Woman Crush Wednesday: Leda Costa
By Mariajosé Fernández-Plenge
Mirror, Mirror is a project where Leda Costa photographs people's expressions as a response to six questions. She uses a double sided mirror where each subject is forced to look at their own reflection rather than the photographer or the camera.
You are a recent graduate from the Photojournalism and Documentary Practices program at the International Center of Photography. Although you have classic documentary work, some of your latest projects are conceptual. How do you define yourself as a photographer?
I don't. I have wasted a lot of time trying to define myself and when I finally decide on a coined term, I get inspired by something in the opposite world and get the impulse to make different work. Studying at ICP opened my eyes to so many forms of storytelling, and I'm not quite done exploring them all.
Mirror, Mirror is a project where you photographed people’s expressions as a response to different questions. How did you come to the idea of starting the project? What is it really about for you?
Trial and error is really how I came about this idea. I knew I wanted to do something completely out of my comfort zone, so staged portraits in a studio was step one. The idea to photograph people through a two-way mirror really came from my interest in the psycho-analysis of portraiture and the challenge of photographing someone distracted by their thoughts. After several discussions on who the subjects should be, I settled on photographing my colleagues. And in the end, that decision played a huge role in answering your last question - what is this really about for me? This was a bizarre and intrusive way for me to get to intimately know my peers without knowing any personal details about them. You have to be willing to be vulnerable for at least five minutes to be a part of this project, and I learned a lot from watching and photographing. There are those willing to be completely vulnerable and those who kept walls up they didn't even know they had.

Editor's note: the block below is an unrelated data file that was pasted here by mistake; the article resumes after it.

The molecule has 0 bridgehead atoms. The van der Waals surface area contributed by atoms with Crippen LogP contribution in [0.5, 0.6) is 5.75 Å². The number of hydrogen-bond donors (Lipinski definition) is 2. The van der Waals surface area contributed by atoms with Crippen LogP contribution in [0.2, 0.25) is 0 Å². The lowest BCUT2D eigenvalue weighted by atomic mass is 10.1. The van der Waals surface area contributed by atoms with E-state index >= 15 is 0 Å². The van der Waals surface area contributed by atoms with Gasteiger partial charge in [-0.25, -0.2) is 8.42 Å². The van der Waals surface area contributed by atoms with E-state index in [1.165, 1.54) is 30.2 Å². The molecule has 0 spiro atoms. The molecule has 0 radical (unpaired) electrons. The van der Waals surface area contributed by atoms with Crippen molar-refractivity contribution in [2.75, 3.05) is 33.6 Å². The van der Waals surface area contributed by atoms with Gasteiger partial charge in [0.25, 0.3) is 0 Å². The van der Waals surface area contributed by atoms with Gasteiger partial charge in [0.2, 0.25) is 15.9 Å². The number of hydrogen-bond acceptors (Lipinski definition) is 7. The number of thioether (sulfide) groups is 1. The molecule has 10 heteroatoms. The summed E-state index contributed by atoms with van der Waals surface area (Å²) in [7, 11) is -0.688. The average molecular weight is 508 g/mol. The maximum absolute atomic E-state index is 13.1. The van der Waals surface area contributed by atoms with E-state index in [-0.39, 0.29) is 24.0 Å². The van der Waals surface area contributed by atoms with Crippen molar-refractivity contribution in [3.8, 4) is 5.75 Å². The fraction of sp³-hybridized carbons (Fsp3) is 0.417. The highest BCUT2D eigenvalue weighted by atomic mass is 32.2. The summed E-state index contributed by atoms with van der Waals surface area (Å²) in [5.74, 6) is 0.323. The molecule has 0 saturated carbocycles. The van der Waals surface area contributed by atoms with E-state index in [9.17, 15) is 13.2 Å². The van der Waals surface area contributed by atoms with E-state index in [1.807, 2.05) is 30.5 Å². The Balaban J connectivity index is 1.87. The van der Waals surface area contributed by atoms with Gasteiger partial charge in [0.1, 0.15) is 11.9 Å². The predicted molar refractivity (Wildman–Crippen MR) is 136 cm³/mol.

I have been one of your subjects and I believe that it was a really intense experience. Memories that I have not thought of in years came to my mind and I felt like I was naked. Why do you think of memories are so important to us?
At the end of the day, all that really belongs to us is what's inside of our heads. All of our thoughts, our memories, our insecurities and fears. These are all things that get shoved to the back of the closet when we're running around the city like chickens with our heads cut off trying to balance a coffee, a metro card, two phone calls, and four homeless people all while running late to who-knows-where. Until we can all find that sliver of our day to meditate and spend time with ourselves and only ourselves, these memories and feelings don't get much attention. I think it's important to nurture our brain and go over the things that make us human. I like to think of this project as a small exercise in self-awareness.
The setup that you use for the project is very specific. Can you tell me about the process of choosing the elements and why?
The first step was the realization that this would have to be a 100% do-it-yourself project, since purchasing a real two-way mirror would be far too costly and time consuming. So I purchased a 16x20 picture frame, kept the class, and adhered a roll of reflective privacy film (thank, Amazon Prime) to it. I quickly learned that in order for this makeshift mirror to be truly two-ways, we would need to be in a pitch black room. Naturally, the next obstacle was lighting. I chose continuous lighting for many reasons, but mainly I didn't want my subjects to know when I was taking the photograph - a strobe would be a dead giveaway. The final setup was a pitch black studio with one stool placed inches from a 16x20 two way mirror clamped to an arm attached to a c-stand. I fixed a flashlight over the mirror pointing directly at the stool and stood on the other side.